Wonderful large, bright and airy retail unit on main and lower level now available for sublease initially, with the option to negotiate a longer term lease with the owner. Just a short stroll from Washington Street, the unit has been used most recently as a high end home furnishings showroom, but would be ideally suited for numerous retail operations, and is nestled between several other high quality retail establishments. The main floor is well lit, with large windows at the front and rear, and benefits from high cathedral ceilings with recently installed wood beams concealing integral lighting cables. With a virtually unobstructed 64' x 12'5" main level, the unit offers excellent display and staging space. The lower level, with access from the rear parking lot, which includes spaces for the tenant, virtually mirrors the main floor and includes a large storage room, closet, bathroom and entryway. This large lower level has served as a client consultation space for interior design, including product displays. An open plan staircase connects both floors. $2,400/month
Are you thinking about turning your home into a long-term rental property? While there are obvious benefits to selling your home, there are also benefits to renting it out. Not only do you have the chance to bring in additional income each month and grow your investment portfolio, but renting out your primary residence typically means that you can keep the lower interest rates in place, as opposed to the higher interest rates that come with purchasing an investment property.
With that said, it’s important to know what you’re getting into and to approach it the right way so you can be successful as a landlord. Read on to learn more about converting your home into a long-term rental, along with special considerations in light of the coronavirus pandemic.
Make Sure You Want to Be a Landlord
First of all, do you really want to be a landlord? There is a lot of responsibility involved. Particularly if it’s your first time, you might be handling much of the responsibilities yourself, and it can get overwhelming if you’re not committed or well-prepared. The benefits are real. Just be sure that you’re up for the management tasks involved (e.g., making repairs, keeping the property maintained, dealing with tenant complaints, etc.) and that it won’t put you in a precarious financial position.
If you can budget for it, Rentec Direct suggests hiring a property manager. It’s an investment, but it can save you a lot of time, energy, money, and stress in the long run.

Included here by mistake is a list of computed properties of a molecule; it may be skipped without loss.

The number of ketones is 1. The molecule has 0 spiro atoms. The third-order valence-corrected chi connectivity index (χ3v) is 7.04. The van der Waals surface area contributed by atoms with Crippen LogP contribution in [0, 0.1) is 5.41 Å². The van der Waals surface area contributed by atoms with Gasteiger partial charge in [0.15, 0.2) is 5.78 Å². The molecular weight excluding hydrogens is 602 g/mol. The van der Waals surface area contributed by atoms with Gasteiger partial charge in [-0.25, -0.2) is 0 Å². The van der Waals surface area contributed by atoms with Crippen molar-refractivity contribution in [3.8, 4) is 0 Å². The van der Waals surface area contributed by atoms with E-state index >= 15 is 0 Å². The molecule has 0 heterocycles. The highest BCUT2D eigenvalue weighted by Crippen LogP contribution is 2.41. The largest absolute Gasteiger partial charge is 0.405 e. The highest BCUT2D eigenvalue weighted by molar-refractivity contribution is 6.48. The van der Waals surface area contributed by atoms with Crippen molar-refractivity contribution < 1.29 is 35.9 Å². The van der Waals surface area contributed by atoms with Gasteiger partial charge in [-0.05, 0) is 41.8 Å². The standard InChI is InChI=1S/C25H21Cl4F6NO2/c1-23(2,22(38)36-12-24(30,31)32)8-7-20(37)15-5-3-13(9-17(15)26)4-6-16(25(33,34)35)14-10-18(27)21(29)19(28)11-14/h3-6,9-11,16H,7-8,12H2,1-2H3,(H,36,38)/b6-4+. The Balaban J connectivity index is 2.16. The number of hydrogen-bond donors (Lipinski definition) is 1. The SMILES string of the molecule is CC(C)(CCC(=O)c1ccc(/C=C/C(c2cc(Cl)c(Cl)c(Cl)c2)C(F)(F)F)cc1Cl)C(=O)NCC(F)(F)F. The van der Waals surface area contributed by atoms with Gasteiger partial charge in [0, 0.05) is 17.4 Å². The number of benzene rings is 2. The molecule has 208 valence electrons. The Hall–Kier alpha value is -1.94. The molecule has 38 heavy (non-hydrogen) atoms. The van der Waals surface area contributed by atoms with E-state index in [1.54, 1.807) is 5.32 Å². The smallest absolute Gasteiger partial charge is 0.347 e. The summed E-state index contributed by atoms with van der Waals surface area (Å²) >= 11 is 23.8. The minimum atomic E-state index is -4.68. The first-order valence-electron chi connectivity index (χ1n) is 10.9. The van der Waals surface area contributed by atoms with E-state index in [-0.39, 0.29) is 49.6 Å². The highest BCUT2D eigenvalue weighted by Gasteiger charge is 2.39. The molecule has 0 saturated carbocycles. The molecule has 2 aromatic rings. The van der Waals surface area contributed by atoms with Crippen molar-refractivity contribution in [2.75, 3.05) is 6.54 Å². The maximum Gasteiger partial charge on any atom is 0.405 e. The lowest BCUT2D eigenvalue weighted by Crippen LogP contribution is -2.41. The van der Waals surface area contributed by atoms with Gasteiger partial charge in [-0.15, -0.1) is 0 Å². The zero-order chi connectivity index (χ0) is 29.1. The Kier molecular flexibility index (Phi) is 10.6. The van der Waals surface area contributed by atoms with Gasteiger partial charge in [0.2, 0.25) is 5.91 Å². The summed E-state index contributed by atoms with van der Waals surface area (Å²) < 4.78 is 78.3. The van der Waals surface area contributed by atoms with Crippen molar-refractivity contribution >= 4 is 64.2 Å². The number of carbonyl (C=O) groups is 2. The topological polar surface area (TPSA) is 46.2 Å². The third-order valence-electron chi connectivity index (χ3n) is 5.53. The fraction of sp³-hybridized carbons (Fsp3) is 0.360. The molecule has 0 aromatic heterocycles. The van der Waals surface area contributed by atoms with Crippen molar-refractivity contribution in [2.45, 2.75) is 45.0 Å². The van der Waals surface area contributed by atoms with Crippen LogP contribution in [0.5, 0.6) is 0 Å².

Look into Cash-Out Refinancing
You will likely need to make some changes to your home before renting it out, which we will discuss below. If those changes include remodeling or other types of major improvements, and you need a way to cover the costs, one option is cash-out refinancing. Lenders like PennyMac replace your existing mortgage loan with a new, larger one. Then, the difference between the two loans is given to you in cash. You can then use that cash to pay for home improvements.
Another thing to consider is that the coronavirus has caused interest rates to drop significantly. Therefore, now could be the perfect time to refinance.
Make Essential Repairs
One type of improvement that you will probably have to make is essential repairs. This includes any big or small projects that will ensure the safety and function of the property. For instance, if the roof has seen better days, there is an issue with the plumbing or electrical, or there’s a broken step in the entryway, those things will need to be addressed before you put your home on the rental market.
Think About Upgrades
Other than the essential repairs, you will also want to consider any ways that you can generally improve the appeal of your rental property. Do you have up-to-date appliances? Do you need to repaint any areas of the home or replace the flooring? Perhaps a kitchen and/or bathroom remodel could help you draw tenants. Evaluate the overall aesthetic and function of the property, and determine what changes are worth making.
Consider the Coronavirus Pandemic
Lastly, there are a few considerations that need to be made during the pandemic. You will need to make sure your property is thoroughly cleaned and disinfected before tenants visit or move in. Also, utilize virtual tours, video chat, virtual open house events, and other technological means of showing your home and interviewing potential tenants to reduce the risks of spreading the virus.
Moreover, a lot of tenants are having trouble making ends meet right now, which as CNBC points out, could present problems with rent payments. Nonetheless, as long as you understand the risks and come up with a plan for how to work with tenants in such a situation, you shouldn’t let that prevent you from renting out your home.
Turning your home into a long-term rental is a great way to boost your income and investment portfolio. Just be sure to consider all the factors involved (both general and coronavirus-specific) to make sure it’s right for you. In no time, you could be renting out your home and raking in the cash!
Peter writes for his local magazine, Country Zest & Style, as its Wine Editor. He also enjoys writing blogs on interesting and pertinent real estate matters, so please follow!